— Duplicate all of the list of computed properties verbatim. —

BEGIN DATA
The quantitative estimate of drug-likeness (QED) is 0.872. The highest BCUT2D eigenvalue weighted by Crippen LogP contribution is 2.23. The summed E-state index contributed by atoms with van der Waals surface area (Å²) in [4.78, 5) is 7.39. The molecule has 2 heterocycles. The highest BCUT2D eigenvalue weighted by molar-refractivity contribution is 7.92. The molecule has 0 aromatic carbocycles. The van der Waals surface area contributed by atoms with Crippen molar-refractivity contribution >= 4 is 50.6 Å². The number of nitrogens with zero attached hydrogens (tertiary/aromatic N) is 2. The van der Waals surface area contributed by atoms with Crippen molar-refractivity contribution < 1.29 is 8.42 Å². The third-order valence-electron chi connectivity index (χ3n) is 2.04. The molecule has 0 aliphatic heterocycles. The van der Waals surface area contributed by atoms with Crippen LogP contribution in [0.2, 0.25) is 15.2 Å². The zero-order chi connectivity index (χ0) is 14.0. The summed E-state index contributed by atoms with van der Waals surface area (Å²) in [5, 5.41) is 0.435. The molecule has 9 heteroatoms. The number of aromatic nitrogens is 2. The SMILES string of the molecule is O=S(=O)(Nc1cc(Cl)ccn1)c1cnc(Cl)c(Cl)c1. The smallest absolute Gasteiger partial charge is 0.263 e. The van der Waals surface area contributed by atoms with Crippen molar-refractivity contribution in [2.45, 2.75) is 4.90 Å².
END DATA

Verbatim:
The quantitative estimate of drug-likeness (QED) is 0.872. The highest BCUT2D eigenvalue weighted by Crippen LogP contribution is 2.23. The summed E-state index contributed by atoms with van der Waals surface area (Å²) in [4.78, 5) is 7.39. The molecule has 2 heterocycles. The highest BCUT2D eigenvalue weighted by molar-refractivity contribution is 7.92. The molecule has 0 aromatic carbocycles. The van der Waals surface area contributed by atoms with Crippen molar-refractivity contribution >= 4 is 50.6 Å². The number of nitrogens with zero attached hydrogens (tertiary/aromatic N) is 2. The van der Waals surface area contributed by atoms with Crippen molar-refractivity contribution < 1.29 is 8.42 Å². The third-order valence-electron chi connectivity index (χ3n) is 2.04. The molecule has 0 aliphatic heterocycles. The van der Waals surface area contributed by atoms with Crippen LogP contribution in [0.2, 0.25) is 15.2 Å². The zero-order chi connectivity index (χ0) is 14.0. The summed E-state index contributed by atoms with van der Waals surface area (Å²) in [5, 5.41) is 0.435. The molecule has 9 heteroatoms. The number of aromatic nitrogens is 2. The SMILES string of the molecule is O=S(=O)(Nc1cc(Cl)ccn1)c1cnc(Cl)c(Cl)c1. The smallest absolute Gasteiger partial charge is 0.263 e. The van der Waals surface area contributed by atoms with Crippen molar-refractivity contribution in [2.45, 2.75) is 4.90 Å².